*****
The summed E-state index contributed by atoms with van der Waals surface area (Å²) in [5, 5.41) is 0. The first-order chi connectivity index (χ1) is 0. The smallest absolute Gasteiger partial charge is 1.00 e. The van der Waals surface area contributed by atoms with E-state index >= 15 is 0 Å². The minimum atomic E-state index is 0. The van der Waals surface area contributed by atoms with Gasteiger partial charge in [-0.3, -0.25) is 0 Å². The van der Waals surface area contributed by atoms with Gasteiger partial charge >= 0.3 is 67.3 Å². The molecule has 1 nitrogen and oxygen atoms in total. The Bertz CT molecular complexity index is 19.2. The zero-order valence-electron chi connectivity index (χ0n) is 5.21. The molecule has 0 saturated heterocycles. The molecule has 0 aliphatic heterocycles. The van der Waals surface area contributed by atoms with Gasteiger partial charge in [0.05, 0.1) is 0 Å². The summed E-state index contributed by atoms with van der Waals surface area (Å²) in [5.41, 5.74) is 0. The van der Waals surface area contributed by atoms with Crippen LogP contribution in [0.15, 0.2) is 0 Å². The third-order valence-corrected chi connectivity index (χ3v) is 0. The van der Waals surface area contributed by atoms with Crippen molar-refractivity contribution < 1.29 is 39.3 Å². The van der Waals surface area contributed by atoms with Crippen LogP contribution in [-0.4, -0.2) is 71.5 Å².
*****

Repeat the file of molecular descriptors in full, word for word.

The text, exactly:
The summed E-state index contributed by atoms with van der Waals surface area (Å²) in [5, 5.41) is 0. The first-order chi connectivity index (χ1) is 0. The smallest absolute Gasteiger partial charge is 1.00 e. The van der Waals surface area contributed by atoms with E-state index >= 15 is 0 Å². The minimum atomic E-state index is 0. The van der Waals surface area contributed by atoms with Gasteiger partial charge in [-0.3, -0.25) is 0 Å². The van der Waals surface area contributed by atoms with Gasteiger partial charge >= 0.3 is 67.3 Å². The molecule has 1 nitrogen and oxygen atoms in total. The Bertz CT molecular complexity index is 19.2. The zero-order valence-electron chi connectivity index (χ0n) is 5.21. The molecule has 0 saturated heterocycles. The molecule has 0 aliphatic heterocycles. The van der Waals surface area contributed by atoms with Gasteiger partial charge in [0.05, 0.1) is 0 Å². The summed E-state index contributed by atoms with van der Waals surface area (Å²) in [5.41, 5.74) is 0. The van der Waals surface area contributed by atoms with Crippen LogP contribution in [0.15, 0.2) is 0 Å². The third-order valence-corrected chi connectivity index (χ3v) is 0. The van der Waals surface area contributed by atoms with Crippen molar-refractivity contribution < 1.29 is 39.3 Å². The van der Waals surface area contributed by atoms with Crippen LogP contribution in [-0.4, -0.2) is 71.5 Å².